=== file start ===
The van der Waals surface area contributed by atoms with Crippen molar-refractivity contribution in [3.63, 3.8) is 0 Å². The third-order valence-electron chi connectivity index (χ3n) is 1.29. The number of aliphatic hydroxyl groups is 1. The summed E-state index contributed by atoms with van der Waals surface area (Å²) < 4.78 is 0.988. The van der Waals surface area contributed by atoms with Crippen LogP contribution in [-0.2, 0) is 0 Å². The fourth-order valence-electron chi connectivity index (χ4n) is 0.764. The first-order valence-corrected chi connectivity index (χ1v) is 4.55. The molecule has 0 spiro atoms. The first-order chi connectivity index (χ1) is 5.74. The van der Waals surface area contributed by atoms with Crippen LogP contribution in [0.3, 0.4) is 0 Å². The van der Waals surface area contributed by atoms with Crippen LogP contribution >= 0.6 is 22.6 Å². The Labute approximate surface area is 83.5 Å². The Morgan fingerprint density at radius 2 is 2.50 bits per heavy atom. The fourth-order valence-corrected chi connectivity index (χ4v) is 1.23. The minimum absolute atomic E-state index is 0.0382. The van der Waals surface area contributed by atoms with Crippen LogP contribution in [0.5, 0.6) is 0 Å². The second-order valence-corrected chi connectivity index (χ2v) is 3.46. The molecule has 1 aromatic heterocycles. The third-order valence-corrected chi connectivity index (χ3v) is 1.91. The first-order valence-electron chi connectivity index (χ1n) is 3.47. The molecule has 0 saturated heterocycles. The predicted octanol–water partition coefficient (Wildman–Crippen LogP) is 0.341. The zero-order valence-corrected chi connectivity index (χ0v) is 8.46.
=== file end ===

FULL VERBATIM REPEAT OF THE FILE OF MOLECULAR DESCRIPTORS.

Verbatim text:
The van der Waals surface area contributed by atoms with Crippen molar-refractivity contribution in [3.63, 3.8) is 0 Å². The third-order valence-electron chi connectivity index (χ3n) is 1.29. The number of aliphatic hydroxyl groups is 1. The summed E-state index contributed by atoms with van der Waals surface area (Å²) < 4.78 is 0.988. The van der Waals surface area contributed by atoms with Crippen LogP contribution in [-0.2, 0) is 0 Å². The fourth-order valence-electron chi connectivity index (χ4n) is 0.764. The first-order valence-corrected chi connectivity index (χ1v) is 4.55. The molecule has 0 spiro atoms. The first-order chi connectivity index (χ1) is 5.74. The van der Waals surface area contributed by atoms with Crippen LogP contribution in [0.3, 0.4) is 0 Å². The van der Waals surface area contributed by atoms with Crippen LogP contribution >= 0.6 is 22.6 Å². The Labute approximate surface area is 83.5 Å². The Morgan fingerprint density at radius 2 is 2.50 bits per heavy atom. The fourth-order valence-corrected chi connectivity index (χ4v) is 1.23. The minimum absolute atomic E-state index is 0.0382. The van der Waals surface area contributed by atoms with Crippen LogP contribution in [0.5, 0.6) is 0 Å². The second-order valence-corrected chi connectivity index (χ2v) is 3.46. The molecule has 1 aromatic heterocycles. The third-order valence-corrected chi connectivity index (χ3v) is 1.91. The first-order valence-electron chi connectivity index (χ1n) is 3.47. The molecule has 0 saturated heterocycles. The predicted octanol–water partition coefficient (Wildman–Crippen LogP) is 0.341. The zero-order valence-corrected chi connectivity index (χ0v) is 8.46.